Daniel’s obsession with his twin brother William is particularly fascinating throughout the book. You get the sense, after a little while, that Daniel feels uneasy or guilty about something to do with his brother. This guilt is there under the surface of the narrative throughout the story, humming away as  background noise until it emerges at some point in the book and hits you like a punch in the stomach.

There are some really strong characters in the book, giving the story a real richness and realistic feel. The women are strong and defiant, at the same time as showing real vulnerability when things get hard or terrifying. The male characters provide a real rainbow of seriously interesting personalities, including a rogue hunter, a shady figure from Daniel’s past, an untrusting gardener and a loving, dedicated brother.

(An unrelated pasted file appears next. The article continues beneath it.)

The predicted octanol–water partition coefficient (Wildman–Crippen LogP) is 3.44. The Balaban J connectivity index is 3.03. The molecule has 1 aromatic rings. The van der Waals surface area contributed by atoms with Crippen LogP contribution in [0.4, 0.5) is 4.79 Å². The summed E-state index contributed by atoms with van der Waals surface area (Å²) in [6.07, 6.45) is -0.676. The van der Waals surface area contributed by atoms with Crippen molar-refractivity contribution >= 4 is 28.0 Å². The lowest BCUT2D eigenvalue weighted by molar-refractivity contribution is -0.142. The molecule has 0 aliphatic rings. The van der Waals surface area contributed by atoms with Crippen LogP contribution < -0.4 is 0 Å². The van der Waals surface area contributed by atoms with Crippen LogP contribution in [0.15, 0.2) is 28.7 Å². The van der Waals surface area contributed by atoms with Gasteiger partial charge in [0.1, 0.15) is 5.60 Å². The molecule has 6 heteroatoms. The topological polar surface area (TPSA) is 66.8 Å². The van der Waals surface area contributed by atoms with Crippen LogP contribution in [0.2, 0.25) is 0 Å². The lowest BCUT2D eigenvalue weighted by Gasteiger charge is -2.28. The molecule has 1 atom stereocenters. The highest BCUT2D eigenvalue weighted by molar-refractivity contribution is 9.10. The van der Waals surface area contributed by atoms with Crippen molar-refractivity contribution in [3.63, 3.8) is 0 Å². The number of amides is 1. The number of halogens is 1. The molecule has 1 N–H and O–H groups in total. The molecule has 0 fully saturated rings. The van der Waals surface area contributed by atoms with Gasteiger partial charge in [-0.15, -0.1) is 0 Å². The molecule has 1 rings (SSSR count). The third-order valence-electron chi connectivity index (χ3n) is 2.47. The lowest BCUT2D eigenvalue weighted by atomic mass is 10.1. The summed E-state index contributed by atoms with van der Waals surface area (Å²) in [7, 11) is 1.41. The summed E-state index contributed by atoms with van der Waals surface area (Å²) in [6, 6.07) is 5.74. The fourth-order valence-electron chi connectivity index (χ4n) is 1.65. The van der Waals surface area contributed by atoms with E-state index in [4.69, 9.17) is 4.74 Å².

There is also an unrelated twist at the end which was brilliant, and something I really didn’t see coming. Of course I won’t give away any spoilers, but it’s really worth reading for this aspect of the story alone.

All in all, this book deserves a massive FOUR stars. Really well done to the author, Tim Major, and to the independent publishing house Snow Books.

four-stars

 

 

 

Introducing Crime Author Michael Knaggs

As explained in this book review, I met Michael Knaggs at Waterstones in Hull, where he impressed me with his willingness to engage with the general reading public without ‘hard-selling’ his book. I have since got to know him more and he is an enthusiastic and charming author. His third book in the Hotel St Kilda trilogy is about to be published and I seriously enjoyed Catalyst, the first book in the series. Find out more about this Hull-born author in the interview below, in which he demonstrates that there is more than just one way to become a successful author…